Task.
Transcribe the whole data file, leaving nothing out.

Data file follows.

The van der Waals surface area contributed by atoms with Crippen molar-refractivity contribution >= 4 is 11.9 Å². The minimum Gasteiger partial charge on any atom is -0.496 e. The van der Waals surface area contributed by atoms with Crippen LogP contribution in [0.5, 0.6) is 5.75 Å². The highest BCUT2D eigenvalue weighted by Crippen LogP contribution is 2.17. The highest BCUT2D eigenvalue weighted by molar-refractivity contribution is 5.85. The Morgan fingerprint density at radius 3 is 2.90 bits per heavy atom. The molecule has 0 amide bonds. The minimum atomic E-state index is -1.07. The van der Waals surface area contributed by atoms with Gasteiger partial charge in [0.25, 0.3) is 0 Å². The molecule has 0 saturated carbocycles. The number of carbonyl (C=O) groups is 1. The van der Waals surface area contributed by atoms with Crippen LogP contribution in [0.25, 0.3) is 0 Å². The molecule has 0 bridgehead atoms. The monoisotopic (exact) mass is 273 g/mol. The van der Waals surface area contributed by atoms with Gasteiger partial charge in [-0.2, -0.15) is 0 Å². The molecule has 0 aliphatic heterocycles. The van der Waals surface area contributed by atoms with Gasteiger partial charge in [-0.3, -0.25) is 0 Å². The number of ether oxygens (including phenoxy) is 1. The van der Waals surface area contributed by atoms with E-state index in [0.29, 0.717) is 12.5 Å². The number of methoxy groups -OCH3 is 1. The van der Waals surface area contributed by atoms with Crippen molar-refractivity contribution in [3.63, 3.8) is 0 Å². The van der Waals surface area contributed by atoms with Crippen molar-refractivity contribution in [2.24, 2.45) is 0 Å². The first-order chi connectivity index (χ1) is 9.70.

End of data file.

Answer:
The van der Waals surface area contributed by atoms with Crippen molar-refractivity contribution >= 4 is 11.9 Å². The minimum Gasteiger partial charge on any atom is -0.496 e. The van der Waals surface area contributed by atoms with Crippen LogP contribution in [0.5, 0.6) is 5.75 Å². The highest BCUT2D eigenvalue weighted by Crippen LogP contribution is 2.17. The highest BCUT2D eigenvalue weighted by molar-refractivity contribution is 5.85. The Morgan fingerprint density at radius 3 is 2.90 bits per heavy atom. The molecule has 0 amide bonds. The minimum atomic E-state index is -1.07. The van der Waals surface area contributed by atoms with Gasteiger partial charge in [0.25, 0.3) is 0 Å². The molecule has 0 saturated carbocycles. The number of carbonyl (C=O) groups is 1. The van der Waals surface area contributed by atoms with Crippen LogP contribution in [0.25, 0.3) is 0 Å². The molecule has 0 bridgehead atoms. The monoisotopic (exact) mass is 273 g/mol. The van der Waals surface area contributed by atoms with Gasteiger partial charge in [-0.2, -0.15) is 0 Å². The molecule has 0 aliphatic heterocycles. The van der Waals surface area contributed by atoms with Gasteiger partial charge in [-0.3, -0.25) is 0 Å². The number of ether oxygens (including phenoxy) is 1. The van der Waals surface area contributed by atoms with E-state index in [0.29, 0.717) is 12.5 Å². The number of methoxy groups -OCH3 is 1. The van der Waals surface area contributed by atoms with Crippen molar-refractivity contribution in [3.63, 3.8) is 0 Å². The van der Waals surface area contributed by atoms with Crippen molar-refractivity contribution in [2.24, 2.45) is 0 Å². The first-order chi connectivity index (χ1) is 9.70.